Best Tube Screamer Clones

Like all innovations in the world of guitar, the Tube Screamer set off a wave of inspiration that led many pedal brands and up and coming pedal makers to create their own versions or even make their start by modding existing TS models on the market. Let’s take a look at some of the best versions you can get today. 

JHS 3 Series Screamer 

No stranger to modding the classics, JHS, and particularly their owner Josh Scott, haven’t hid the inspiration behind this one.The 3 Series Screamer is based on a mod that JHS would do in their early days while Josh was trying to practise and understand classic pedal circuitry called “The Strong Mod”. Essentially what this did was give a classic TS9 more volume, more clarity and enough difference in the tone to make it stand out from a standard TS9. Now, this pedal technically exists in the JHS line already with the Moonshine, Double Barrel and the awesome Bonsai, the pedal with 9 TS tones all in the one box. The 3 Series Screamer is the first stand alone product in the JHS pedal that contains their take on a Screamer as well as the Strong Mod.

Earthquaker Devices Plumes

EarthQuaker are no strangers to releasing TS style pedals, see their Dunes or Palisades, so we knew we were in good hands when they took a shot at releasing their own redefined Screamer. With 3 modes to choose from ranging from a classic 808 to a super hot take, the Plumes can fit into several different musical situations with ease. One of the key differences EarthQuaker wanted to do with the Plumes was redesign the way the tone control works with the pedal. Instead of the pedal only focusing on highlighting those sweet sweet mids in your tone, the tone control allows you to bring in more low end or high end which gives it a different characteristic from the original but still retaining the vibe.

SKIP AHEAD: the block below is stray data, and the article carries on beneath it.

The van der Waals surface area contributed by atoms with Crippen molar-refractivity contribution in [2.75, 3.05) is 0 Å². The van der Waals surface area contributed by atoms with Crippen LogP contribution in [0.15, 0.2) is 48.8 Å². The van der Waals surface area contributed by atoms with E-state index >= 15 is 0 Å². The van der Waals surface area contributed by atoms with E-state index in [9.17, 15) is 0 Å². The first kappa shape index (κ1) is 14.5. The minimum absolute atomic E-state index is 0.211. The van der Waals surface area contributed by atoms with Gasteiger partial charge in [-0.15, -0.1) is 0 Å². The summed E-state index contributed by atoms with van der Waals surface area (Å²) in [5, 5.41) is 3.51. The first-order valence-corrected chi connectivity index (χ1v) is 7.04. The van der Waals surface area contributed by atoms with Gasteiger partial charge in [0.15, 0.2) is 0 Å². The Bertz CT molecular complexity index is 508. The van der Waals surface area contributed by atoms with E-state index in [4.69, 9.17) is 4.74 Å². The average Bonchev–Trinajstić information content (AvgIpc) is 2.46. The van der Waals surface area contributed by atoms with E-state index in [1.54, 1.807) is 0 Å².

Maxon OD-808 & OD-9 

Ok, technically these aren’t clones, but we need to give the OG’s some time in the sun. It goes without saying that if you want the real deal, original sound of the Screamer pedal, then you need to go with the classics. These models feature the same analog circuitry and chip that was used in the originals, no frills, no mods, just based on how they were made in the late 70’s/early 80’s.

EHX East River Drive

Any surprised that the brand known for their distortions and fuzzes have a version of a Tube Screamer? This budget-friendly take features the same chip used in the original Maxon and Ibanez models, so you can expect the same vibe from the East River Drive as a standard TS. Again, no frills, just the classic sound we all know and love.

As previously mentioned, it’s absolutely worth noting that Ibanez still produce a handful of Tube Screamer in the form of reissue TS-808 and TS-9’s, the TS9DX, which is Ibanez’s take on the multi voiced Screamer, and the TSMINI…it’s a Tube Screamer, but small.

Wrapping Up

We aren’t making any bold statements confessing our love for these classic green boxes, hopefully this blog has helped those who maybe are on the fence with the Screamer and can add it to their board with confidence and join the millions of us who can’t live without our Tube Screamers.

What’s your favourite Tube Screamer? Is there a player who you immediately think of when you hear this pedal's name? Let us know on our social media pages.